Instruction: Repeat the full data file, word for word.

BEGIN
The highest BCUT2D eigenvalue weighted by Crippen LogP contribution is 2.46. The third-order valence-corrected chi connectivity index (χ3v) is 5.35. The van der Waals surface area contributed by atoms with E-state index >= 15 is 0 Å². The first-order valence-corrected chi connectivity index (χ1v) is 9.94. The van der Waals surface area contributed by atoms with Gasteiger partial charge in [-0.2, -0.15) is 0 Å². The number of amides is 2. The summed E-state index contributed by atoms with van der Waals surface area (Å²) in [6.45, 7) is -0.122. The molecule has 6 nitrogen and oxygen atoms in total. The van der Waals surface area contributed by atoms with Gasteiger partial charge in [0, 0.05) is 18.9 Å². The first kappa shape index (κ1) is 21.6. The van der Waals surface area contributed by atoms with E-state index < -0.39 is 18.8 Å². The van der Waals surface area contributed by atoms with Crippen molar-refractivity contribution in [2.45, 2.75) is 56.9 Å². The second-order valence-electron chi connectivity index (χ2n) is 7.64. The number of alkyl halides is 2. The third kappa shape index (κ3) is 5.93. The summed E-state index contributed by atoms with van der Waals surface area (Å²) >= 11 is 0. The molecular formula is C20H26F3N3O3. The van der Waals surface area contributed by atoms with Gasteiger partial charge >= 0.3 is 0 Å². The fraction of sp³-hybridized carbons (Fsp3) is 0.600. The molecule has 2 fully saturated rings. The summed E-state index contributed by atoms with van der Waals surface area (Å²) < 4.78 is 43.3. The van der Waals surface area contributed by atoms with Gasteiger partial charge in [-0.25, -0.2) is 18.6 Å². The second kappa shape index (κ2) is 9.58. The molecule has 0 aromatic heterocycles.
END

The highest BCUT2D eigenvalue weighted by Crippen LogP contribution is 2.46. The third-order valence-corrected chi connectivity index (χ3v) is 5.35. The van der Waals surface area contributed by atoms with E-state index >= 15 is 0 Å². The first-order valence-corrected chi connectivity index (χ1v) is 9.94. The van der Waals surface area contributed by atoms with Gasteiger partial charge in [-0.2, -0.15) is 0 Å². The number of amides is 2. The summed E-state index contributed by atoms with van der Waals surface area (Å²) in [6.45, 7) is -0.122. The molecule has 6 nitrogen and oxygen atoms in total. The van der Waals surface area contributed by atoms with Gasteiger partial charge in [0, 0.05) is 18.9 Å². The first kappa shape index (κ1) is 21.6. The van der Waals surface area contributed by atoms with E-state index < -0.39 is 18.8 Å². The van der Waals surface area contributed by atoms with Crippen molar-refractivity contribution in [2.45, 2.75) is 56.9 Å². The second-order valence-electron chi connectivity index (χ2n) is 7.64. The number of alkyl halides is 2. The third kappa shape index (κ3) is 5.93. The summed E-state index contributed by atoms with van der Waals surface area (Å²) >= 11 is 0. The molecular formula is C20H26F3N3O3. The van der Waals surface area contributed by atoms with Gasteiger partial charge >= 0.3 is 0 Å². The fraction of sp³-hybridized carbons (Fsp3) is 0.600. The molecule has 2 fully saturated rings. The summed E-state index contributed by atoms with van der Waals surface area (Å²) < 4.78 is 43.3. The van der Waals surface area contributed by atoms with Gasteiger partial charge in [-0.25, -0.2) is 18.6 Å². The second kappa shape index (κ2) is 9.58. The molecule has 0 aromatic heterocycles.